Oral Facial & Implant Specialists have some care instructions that we recommend our patients follow post-surgery:
- Immediately following surgery, the gauze pad placed over the surgical area should be kept in place for half an hour. After this time, the gauze pad should be removed and discarded.
- Do not rinse and/or touch the wound/surgical area following surgery. This may cause bleeding to occur if the blood clot that has formed becomes dislodged.
- Take the prescribed pain medications as soon as you feel the local anesthetic wearing off.
- Restrict your daily activities the day of the surgery and only resume your activities when you feel comfortable.
- Place ice packs wrapped in towels on both sides of your face at the surgical area.
A certain amount of bleeding is to be expected following surgery. Slight bleeding, oozing, or redness in the saliva is not uncommon.
Excessive bleeding can be controlled by rinsing or wiping any old blood clots from your mouth, then placing a gauze pad over the area and biting firmly for 30 minutes. Repeat as necessary. Do not rinse vigorously, suck on straws, smoke, drink alcohol or brush your teeth next to the extraction site for the first 72 hours post-surgery. These activities can dislodge or dissolve the clot and slow down the healing process.
To minimize the bleeding sit upright and avoid exercise and activities.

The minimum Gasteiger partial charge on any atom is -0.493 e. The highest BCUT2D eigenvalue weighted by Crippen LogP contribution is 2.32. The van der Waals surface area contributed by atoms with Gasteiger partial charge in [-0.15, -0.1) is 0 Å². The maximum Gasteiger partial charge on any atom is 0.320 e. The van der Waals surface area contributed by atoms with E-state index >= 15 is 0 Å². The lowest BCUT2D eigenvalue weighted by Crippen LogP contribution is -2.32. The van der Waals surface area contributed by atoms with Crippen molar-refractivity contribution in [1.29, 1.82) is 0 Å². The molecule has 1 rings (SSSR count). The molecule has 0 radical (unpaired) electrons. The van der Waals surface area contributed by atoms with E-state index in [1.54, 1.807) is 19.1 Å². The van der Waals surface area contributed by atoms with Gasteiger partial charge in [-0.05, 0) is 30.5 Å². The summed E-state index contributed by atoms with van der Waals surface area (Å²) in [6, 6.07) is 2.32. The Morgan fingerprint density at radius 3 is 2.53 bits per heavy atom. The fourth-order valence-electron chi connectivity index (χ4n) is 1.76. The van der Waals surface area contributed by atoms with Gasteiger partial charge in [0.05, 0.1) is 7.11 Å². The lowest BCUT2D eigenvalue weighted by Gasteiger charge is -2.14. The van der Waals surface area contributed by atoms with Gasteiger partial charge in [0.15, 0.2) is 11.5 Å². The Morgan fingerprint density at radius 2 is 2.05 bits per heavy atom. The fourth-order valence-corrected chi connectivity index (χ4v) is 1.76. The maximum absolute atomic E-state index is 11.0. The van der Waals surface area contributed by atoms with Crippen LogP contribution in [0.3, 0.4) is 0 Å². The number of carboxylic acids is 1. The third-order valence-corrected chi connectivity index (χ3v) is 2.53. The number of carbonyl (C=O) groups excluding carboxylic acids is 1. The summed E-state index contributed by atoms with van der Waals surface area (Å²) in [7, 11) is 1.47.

Please contact our practice if bleeding becomes uncontrollable.
Swelling is an extremely common side effect following surgery. To minimize swelling, apply an ice bag covered with a towel to the surgical area(s). It is recommended that you apply ice to the area as much as possible, for up to 36 hours post-surgery. You can apply ice for 20 minutes at a time, then rest the area for another 20 minutes, then re-apply the ice.
Swelling can also occur around the eyes, sides of the face in addition to the site of the surgery. Swelling may not occur until the next day or days following surgery. You can expect to experience stiffness or tightness along the jawline; this is also normal.
The application of moist heat can be helpful after 36 hours of applying ice.
In some cases, discoloration of the skin occurs as it is accompanied by swelling. Black, blue, green, or yellow skin is due to blood spreading beneath the tissues. This is a common post-operative occurrence, occurring 2-3 days post-operatively. Moist heat applied to the area may speed up the removal of the discoloration.